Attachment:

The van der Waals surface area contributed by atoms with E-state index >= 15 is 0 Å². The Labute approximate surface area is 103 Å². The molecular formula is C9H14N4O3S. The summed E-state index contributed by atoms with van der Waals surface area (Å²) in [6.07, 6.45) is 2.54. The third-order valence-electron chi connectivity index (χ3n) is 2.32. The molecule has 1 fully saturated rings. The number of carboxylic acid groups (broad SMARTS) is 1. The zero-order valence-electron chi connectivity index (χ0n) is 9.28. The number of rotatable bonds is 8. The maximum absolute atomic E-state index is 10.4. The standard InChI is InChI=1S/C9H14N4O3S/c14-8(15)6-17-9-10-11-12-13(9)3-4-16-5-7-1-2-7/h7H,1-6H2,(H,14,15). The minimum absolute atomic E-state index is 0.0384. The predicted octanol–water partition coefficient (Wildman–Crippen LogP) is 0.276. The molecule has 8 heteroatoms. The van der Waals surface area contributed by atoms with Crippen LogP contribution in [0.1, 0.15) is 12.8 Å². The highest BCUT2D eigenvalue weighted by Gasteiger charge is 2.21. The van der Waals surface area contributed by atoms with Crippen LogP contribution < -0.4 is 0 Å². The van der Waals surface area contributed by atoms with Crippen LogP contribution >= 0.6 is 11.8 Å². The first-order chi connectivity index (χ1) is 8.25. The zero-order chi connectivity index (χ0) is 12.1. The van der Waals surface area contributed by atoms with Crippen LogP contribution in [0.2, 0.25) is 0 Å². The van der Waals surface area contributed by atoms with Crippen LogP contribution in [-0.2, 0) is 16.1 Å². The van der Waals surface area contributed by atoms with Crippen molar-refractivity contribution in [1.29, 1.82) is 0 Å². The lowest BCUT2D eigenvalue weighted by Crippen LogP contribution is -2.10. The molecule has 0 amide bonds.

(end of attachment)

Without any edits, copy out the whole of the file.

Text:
The van der Waals surface area contributed by atoms with E-state index >= 15 is 0 Å². The Labute approximate surface area is 103 Å². The molecular formula is C9H14N4O3S. The summed E-state index contributed by atoms with van der Waals surface area (Å²) in [6.07, 6.45) is 2.54. The third-order valence-electron chi connectivity index (χ3n) is 2.32. The molecule has 1 fully saturated rings. The number of carboxylic acid groups (broad SMARTS) is 1. The zero-order valence-electron chi connectivity index (χ0n) is 9.28. The number of rotatable bonds is 8. The maximum absolute atomic E-state index is 10.4. The standard InChI is InChI=1S/C9H14N4O3S/c14-8(15)6-17-9-10-11-12-13(9)3-4-16-5-7-1-2-7/h7H,1-6H2,(H,14,15). The minimum absolute atomic E-state index is 0.0384. The predicted octanol–water partition coefficient (Wildman–Crippen LogP) is 0.276. The molecule has 8 heteroatoms. The van der Waals surface area contributed by atoms with Crippen LogP contribution in [0.1, 0.15) is 12.8 Å². The highest BCUT2D eigenvalue weighted by Gasteiger charge is 2.21. The van der Waals surface area contributed by atoms with Crippen LogP contribution < -0.4 is 0 Å². The van der Waals surface area contributed by atoms with Crippen LogP contribution >= 0.6 is 11.8 Å². The first-order chi connectivity index (χ1) is 8.25. The zero-order chi connectivity index (χ0) is 12.1. The van der Waals surface area contributed by atoms with Crippen LogP contribution in [0.2, 0.25) is 0 Å². The van der Waals surface area contributed by atoms with Crippen LogP contribution in [-0.2, 0) is 16.1 Å². The van der Waals surface area contributed by atoms with Crippen molar-refractivity contribution in [1.29, 1.82) is 0 Å². The lowest BCUT2D eigenvalue weighted by Crippen LogP contribution is -2.10. The molecule has 0 amide bonds.